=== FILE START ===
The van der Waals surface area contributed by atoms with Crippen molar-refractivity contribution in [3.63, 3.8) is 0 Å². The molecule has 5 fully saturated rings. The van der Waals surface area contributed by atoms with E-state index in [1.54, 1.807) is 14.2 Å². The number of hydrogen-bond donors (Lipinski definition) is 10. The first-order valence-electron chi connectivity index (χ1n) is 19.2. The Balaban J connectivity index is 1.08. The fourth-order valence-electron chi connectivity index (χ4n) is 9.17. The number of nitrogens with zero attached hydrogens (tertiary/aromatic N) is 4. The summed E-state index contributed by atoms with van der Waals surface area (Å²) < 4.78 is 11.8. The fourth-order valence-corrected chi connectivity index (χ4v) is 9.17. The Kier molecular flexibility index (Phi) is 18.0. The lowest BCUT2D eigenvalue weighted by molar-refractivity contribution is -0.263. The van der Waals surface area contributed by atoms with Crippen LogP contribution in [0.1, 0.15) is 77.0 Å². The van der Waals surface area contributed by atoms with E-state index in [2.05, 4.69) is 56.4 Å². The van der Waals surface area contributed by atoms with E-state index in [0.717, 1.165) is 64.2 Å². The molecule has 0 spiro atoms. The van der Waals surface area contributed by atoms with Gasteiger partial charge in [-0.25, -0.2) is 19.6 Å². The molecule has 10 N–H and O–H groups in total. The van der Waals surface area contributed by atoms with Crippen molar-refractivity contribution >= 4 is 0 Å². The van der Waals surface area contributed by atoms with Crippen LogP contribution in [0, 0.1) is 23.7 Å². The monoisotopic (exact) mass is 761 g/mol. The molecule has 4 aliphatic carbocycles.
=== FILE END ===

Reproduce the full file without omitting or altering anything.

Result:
The van der Waals surface area contributed by atoms with Crippen molar-refractivity contribution in [3.63, 3.8) is 0 Å². The molecule has 5 fully saturated rings. The van der Waals surface area contributed by atoms with E-state index in [1.54, 1.807) is 14.2 Å². The number of hydrogen-bond donors (Lipinski definition) is 10. The first-order valence-electron chi connectivity index (χ1n) is 19.2. The Balaban J connectivity index is 1.08. The fourth-order valence-electron chi connectivity index (χ4n) is 9.17. The number of nitrogens with zero attached hydrogens (tertiary/aromatic N) is 4. The summed E-state index contributed by atoms with van der Waals surface area (Å²) < 4.78 is 11.8. The fourth-order valence-corrected chi connectivity index (χ4v) is 9.17. The Kier molecular flexibility index (Phi) is 18.0. The lowest BCUT2D eigenvalue weighted by molar-refractivity contribution is -0.263. The van der Waals surface area contributed by atoms with Crippen LogP contribution in [0.1, 0.15) is 77.0 Å². The van der Waals surface area contributed by atoms with E-state index in [2.05, 4.69) is 56.4 Å². The van der Waals surface area contributed by atoms with E-state index in [0.717, 1.165) is 64.2 Å². The molecule has 0 spiro atoms. The van der Waals surface area contributed by atoms with Gasteiger partial charge in [-0.25, -0.2) is 19.6 Å². The molecule has 10 N–H and O–H groups in total. The van der Waals surface area contributed by atoms with Crippen molar-refractivity contribution >= 4 is 0 Å². The van der Waals surface area contributed by atoms with Crippen LogP contribution in [0, 0.1) is 23.7 Å². The monoisotopic (exact) mass is 761 g/mol. The molecule has 4 aliphatic carbocycles.